Das Zustandspassiv: Kombinatorik - Interpretation - Schnittstellen

Die in den letzten Jahren geführte Kontroverse um die grammatische Einordnung des sog. Zustandspassivs ? analytische Verbform oder Kopula-Adjektiv-Konstruk­tion? ? kann mit den Beiträgen von Lenz (1994), Rapp (1997, 1998) und Kratzer (2000) als zugunsten der Kopula-Analyse entschieden betrachtet werden. Die Frage nach der Interpretation des Zustandspassivs und der Kombination mit bestimmten adverbalen Modifika­toren ist gleichwohl immer noch offen. Ich werde in dem Vortrag die These ent­wickeln, dass die prädikative Verwendung eines adjektivierten Partizips II (vulgo Zustandspassiv) ein (nahezu) frei verfügbares sprachliches Aus­drucks­mittel bietet für die spontane Konzeptualisierung beliebig komplexer Eigenschaften. Die Legitimation und Deutung solcher Ad hoc-Eigen­schaften im Kontext obliegt der Pragmatik. Die (Un)zulässigkeit adverbaler Modifikatoren folgt aus unabhängigen Annahmen. Die vorgeschlagene Analyse knüpft an neuere Entwicklungen in der Kogni­tions­psychologie zur Kategorienbildung an (Barsalou 2004) und zielt mit der stärkeren Einbeziehung der Pragmatik auf eine deutliche Entlastung und Vereinfachung von Lexikon und Grammatik.

 


09.06.2005 :: Arnim von Stechow
Kovertes Futur

Uninterpretierbare Merkmale werden in der Regel durch Operatoren/Funktoren mit den entsprechenden interpretierbaren Merkmalen über Kongruenz (Agree) lizensiert. Klassische Beispiele sind Negative Concord (NC) und Consecutio Temporum (SOT). Im Fall von NC lizensiert eine koverte (Russisch) oder eine overte (it. non) Negation mehrere morphologische Negationen, die semantisch leer sind (Zeijlstra). Morphologisches Tempus wird durch ein kovertes semantisches Tempus lizensiert, das in der Regel in demselben Satz ist. In SOT Sprachen kann ein semantisches Tempus auch morphologische Tempora in subordinierten Sätzen lizensieren, die dann jeweils semantisch leer sind. Dann beobachten wir SOT-Effekte (Deutsch). In Sprachen ohne SOT (Russisch/Japanisch) ist Multiple Agree syntaktisch blockiert. Im temporalen Bereich gibt es nun Fälle, in denen man einen koverten Operator annehmen muss, der kein morphologisches Merkmal lizensiert. Im Russischen kann man über einem Perfektiv stets ein kovertes Perfekt interpolieren, das semantisch interpretiert wird (Paslawska/Stechow). Ich denke, im Deutschen kann man unter Präsens und über einem Infinitiv stets ein kovertes Futur annehmen, das kein overtes morphologisches Merkmal lizensiert. Unter dieser Annahme kann ich die temporale Orientierung von Modalen korrekt behandeln. Ich entwickle Analysen der temporalen Orientierung von Modalen und Counterfactuals. Ich vergleiche diese mit neuen Vorschlägen zum Futur von Dorit Abusch und Cleo Condoravdi.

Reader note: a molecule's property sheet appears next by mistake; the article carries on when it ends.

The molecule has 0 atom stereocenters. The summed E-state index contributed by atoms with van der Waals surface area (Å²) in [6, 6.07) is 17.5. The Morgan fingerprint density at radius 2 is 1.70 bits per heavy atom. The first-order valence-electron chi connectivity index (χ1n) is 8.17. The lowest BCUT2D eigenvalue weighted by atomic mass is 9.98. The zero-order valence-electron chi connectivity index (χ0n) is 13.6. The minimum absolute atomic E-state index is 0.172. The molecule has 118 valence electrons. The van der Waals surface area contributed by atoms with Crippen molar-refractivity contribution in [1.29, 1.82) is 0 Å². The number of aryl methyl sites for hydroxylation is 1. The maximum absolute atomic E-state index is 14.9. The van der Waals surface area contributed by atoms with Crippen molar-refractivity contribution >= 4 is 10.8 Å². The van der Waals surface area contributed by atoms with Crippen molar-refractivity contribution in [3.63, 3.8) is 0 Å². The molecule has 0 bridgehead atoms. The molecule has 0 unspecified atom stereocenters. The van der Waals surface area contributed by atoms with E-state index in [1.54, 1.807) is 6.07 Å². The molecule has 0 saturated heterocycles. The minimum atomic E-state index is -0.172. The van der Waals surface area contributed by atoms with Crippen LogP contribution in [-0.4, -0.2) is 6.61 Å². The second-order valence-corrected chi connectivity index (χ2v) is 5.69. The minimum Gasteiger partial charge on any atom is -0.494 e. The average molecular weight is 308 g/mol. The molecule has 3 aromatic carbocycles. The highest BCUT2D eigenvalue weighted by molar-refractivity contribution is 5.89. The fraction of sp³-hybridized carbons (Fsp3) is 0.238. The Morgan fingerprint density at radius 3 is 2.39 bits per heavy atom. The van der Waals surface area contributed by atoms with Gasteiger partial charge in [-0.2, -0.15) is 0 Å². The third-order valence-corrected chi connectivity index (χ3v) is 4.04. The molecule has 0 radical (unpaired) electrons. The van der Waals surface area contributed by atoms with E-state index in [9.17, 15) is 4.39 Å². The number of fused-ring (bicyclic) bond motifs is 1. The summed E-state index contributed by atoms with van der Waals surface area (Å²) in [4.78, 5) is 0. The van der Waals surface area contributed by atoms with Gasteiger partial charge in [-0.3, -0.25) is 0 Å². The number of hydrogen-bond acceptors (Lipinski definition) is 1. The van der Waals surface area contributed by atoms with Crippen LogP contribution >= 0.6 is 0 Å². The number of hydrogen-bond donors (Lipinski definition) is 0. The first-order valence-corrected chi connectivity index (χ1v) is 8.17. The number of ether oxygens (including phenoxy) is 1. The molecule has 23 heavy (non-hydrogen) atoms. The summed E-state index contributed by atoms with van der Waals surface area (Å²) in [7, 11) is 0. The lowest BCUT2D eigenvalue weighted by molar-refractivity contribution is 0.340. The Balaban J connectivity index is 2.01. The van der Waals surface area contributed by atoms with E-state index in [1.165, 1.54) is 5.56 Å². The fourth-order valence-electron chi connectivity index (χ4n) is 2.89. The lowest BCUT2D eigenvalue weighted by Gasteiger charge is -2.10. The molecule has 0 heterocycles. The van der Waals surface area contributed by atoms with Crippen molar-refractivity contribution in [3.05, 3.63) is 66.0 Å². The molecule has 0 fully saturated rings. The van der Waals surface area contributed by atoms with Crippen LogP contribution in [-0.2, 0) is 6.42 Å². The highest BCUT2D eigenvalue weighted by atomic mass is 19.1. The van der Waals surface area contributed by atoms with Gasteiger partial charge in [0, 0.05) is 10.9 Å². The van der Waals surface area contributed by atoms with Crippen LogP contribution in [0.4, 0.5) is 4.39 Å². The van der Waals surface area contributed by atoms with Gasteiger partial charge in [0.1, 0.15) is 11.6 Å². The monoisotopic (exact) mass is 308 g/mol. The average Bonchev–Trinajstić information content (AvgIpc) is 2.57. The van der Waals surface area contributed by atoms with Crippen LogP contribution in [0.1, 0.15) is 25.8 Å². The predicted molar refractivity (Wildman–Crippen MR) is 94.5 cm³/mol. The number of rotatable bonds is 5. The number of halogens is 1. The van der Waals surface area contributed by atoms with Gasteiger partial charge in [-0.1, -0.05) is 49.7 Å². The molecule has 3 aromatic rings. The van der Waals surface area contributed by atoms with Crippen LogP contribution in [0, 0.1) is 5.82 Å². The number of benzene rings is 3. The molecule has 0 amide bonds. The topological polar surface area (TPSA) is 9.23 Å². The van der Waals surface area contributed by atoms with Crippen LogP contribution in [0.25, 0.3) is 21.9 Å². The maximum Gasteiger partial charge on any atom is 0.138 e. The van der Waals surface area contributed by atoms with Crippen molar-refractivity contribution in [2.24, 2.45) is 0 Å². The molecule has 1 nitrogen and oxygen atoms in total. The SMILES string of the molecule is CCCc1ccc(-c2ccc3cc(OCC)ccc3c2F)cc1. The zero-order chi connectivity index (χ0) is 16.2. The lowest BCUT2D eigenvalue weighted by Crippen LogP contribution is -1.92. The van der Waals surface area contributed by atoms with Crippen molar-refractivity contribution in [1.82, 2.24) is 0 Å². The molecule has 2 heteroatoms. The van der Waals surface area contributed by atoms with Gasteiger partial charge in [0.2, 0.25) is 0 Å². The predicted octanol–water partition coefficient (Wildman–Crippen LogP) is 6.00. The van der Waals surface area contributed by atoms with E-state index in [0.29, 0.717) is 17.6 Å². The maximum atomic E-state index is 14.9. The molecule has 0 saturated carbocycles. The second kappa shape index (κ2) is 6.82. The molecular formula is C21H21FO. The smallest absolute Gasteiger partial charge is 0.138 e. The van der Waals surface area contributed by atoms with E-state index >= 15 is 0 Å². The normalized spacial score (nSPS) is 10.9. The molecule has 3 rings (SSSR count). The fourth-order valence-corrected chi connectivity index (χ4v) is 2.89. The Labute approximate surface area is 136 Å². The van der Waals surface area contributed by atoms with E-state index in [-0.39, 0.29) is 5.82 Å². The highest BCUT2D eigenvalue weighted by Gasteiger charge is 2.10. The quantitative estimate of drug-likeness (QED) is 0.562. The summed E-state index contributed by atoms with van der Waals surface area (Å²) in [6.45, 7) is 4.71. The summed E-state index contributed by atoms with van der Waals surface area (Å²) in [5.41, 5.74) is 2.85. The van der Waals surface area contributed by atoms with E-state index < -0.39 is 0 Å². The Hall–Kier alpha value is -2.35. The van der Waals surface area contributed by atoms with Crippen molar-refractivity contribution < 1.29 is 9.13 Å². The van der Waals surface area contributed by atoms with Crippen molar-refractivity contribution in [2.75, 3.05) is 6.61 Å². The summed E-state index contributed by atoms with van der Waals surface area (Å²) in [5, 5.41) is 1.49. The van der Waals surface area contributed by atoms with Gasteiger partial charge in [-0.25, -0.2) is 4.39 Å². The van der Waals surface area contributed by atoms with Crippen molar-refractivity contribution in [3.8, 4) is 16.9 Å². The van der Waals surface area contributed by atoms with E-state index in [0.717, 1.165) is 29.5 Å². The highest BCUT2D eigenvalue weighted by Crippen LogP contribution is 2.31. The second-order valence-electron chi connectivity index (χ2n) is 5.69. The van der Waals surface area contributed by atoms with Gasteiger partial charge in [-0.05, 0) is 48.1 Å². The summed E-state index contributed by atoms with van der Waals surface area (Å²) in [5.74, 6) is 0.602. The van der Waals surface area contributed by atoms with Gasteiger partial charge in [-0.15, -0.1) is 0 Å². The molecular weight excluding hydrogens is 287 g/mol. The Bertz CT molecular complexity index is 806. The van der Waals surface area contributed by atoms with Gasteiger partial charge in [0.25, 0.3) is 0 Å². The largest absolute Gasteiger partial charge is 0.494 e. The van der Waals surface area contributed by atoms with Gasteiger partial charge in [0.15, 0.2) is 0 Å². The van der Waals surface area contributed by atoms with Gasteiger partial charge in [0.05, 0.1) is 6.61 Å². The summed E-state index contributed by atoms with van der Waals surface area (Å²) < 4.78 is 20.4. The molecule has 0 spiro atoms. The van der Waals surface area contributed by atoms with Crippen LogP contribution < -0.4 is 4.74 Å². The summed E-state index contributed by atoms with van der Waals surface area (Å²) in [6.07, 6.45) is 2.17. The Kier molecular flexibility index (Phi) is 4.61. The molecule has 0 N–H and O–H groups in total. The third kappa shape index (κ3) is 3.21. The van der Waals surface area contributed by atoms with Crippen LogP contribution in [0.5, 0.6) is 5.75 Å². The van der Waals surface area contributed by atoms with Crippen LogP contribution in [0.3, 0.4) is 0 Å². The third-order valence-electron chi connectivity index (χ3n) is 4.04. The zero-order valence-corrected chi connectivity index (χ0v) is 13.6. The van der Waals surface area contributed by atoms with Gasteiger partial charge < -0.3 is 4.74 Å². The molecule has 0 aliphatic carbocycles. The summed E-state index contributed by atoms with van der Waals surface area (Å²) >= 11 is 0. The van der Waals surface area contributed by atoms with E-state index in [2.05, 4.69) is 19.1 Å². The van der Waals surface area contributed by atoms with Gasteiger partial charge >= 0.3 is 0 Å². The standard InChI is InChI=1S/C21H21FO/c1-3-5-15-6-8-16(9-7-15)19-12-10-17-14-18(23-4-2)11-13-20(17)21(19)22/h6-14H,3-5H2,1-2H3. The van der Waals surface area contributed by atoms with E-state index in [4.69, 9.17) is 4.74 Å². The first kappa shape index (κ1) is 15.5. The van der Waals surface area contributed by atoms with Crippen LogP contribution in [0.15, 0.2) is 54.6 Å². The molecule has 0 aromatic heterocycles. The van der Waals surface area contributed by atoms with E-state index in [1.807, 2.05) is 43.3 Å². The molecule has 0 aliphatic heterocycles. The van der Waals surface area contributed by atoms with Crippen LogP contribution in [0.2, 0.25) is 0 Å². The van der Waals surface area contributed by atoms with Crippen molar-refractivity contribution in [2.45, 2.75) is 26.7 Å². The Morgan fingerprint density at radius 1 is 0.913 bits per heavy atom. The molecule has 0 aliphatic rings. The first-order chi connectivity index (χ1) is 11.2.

16.06.2005 :: Chris Kennedy
Vagueness and grammar: The semantics of relative and absolute gradable adjectives